Wilder closing on longest-ever heavyweight unbeaten run and is seven wins away from legend Marciano

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DEONTAY WILDER is only seven wins away from making boxing history.

The reigning WBC heavyweight world champ is undefeated in his professional career of 42 bouts.

But that puts him only FIFTH in a list of no-loss streaks in heavyweight history – which is topped by the legendary Rocky Marciano on 49.

Tyson Fury took his own unbeaten professional boxing record to 30 bouts with his points win against Otto Wallin at the weekend.

While it might not have been done as many would have expected, it was another case of ‘job done’ for the Gypsy King.

Fury and Wilder, of course, fought to a controversial draw last December with many believing the Brit was cheated out of becoming the new WBC champ.

Here Sunsport looks at the top 10 longest winning streaks of heavyweight boxing history – one which Fury doesn’t even feature in.

Rocky Marciano – 49, 1947-55

One many might have guessed, Marciano is the only heavyweight to retire undefeated as champ.

The American secured 43 knockouts out of his 49 fights, an impressive 87.76 per cent ratio.

He is, unsurprisingly, rated as one of the greatest of all time. He died on August 31, 1969.

Rocky Marciano, left, retired undefeated as heavyweight champ and is regarded as one of the best ever boxers
Getty

Gene Tunney – 49, 1915-22

One defeat in EIGHTY-FIVE bouts sees Tunney make this list for an undefeated run that rivals Marciano’s.

Some would argue that because some of these were by NSW – this is where the referee couldn’t decide so the assembled media awarded the fight – the run is questionable.

This will have helped him when fighting in his home city of New York no doubt. But his prowess during a 13-year career should not be questioned.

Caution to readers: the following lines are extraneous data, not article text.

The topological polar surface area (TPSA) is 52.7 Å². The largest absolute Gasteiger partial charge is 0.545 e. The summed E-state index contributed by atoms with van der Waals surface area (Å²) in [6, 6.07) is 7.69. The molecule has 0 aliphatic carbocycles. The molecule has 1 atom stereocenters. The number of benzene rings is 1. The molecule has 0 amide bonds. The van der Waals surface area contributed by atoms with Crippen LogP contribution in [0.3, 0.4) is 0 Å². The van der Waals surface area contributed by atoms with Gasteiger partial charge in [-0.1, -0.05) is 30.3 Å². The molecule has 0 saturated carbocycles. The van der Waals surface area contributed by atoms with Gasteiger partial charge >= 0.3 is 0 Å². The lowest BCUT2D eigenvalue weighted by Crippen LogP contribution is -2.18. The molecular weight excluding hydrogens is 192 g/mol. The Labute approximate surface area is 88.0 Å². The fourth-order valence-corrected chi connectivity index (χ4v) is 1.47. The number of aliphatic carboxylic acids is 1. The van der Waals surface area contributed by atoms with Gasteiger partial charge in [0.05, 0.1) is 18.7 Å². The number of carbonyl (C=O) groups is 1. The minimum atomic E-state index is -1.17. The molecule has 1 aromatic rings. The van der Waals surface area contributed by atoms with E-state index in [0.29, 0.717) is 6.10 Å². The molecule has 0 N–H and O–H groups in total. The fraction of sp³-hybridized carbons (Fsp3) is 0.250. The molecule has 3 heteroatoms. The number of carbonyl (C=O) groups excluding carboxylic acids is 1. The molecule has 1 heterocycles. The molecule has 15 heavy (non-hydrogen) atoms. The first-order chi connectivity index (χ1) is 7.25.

You might not have guessed that Gene Tunney is tied with Marciano at the top of the pile
PA:Press Association

Larry Holmes – 48, 1973-85

Holmes had 20 successful world title defences, and is regarded as having one of the best left jabs in boxing history.

The “Easton Assassin” retired with a record of 69 wins, 44 by KO, with six losses and went on his undefeated spree for TWELVE YEARS.

But he may live to regret losing to Michael Spinks back in 1985 – as that would have seen him tie with Marciano and Tunney.

Larry Holmes has the scalp of the legendary Muhammad Ali on his record
Rex Features

John L Sullivan – 43, 1882-92

He was arguably boxing’s first ‘superstar’ – and Sullivan is often quoted by reigning Lineal champ Tyson Fury as he was the first fighter to hold that title.

He suffered just one defeat in his 40 fights, the last of his career against James Corbett in 1892.

John L Sullivan is somewhat of a hero of Tyson Fury’s as the the first ever Lineal champ
AP:Associated Press

Deontay Wilder  – 42, 2008-present

Boxers line up to have a shot at WBC champ Wilder, and usually end up on their backside or being carried out.

Wilder is regarded as the most ferocious puncher of modern time, and the only blemish on his record is a draw against Fury – though he did floor the Gypsy King twice.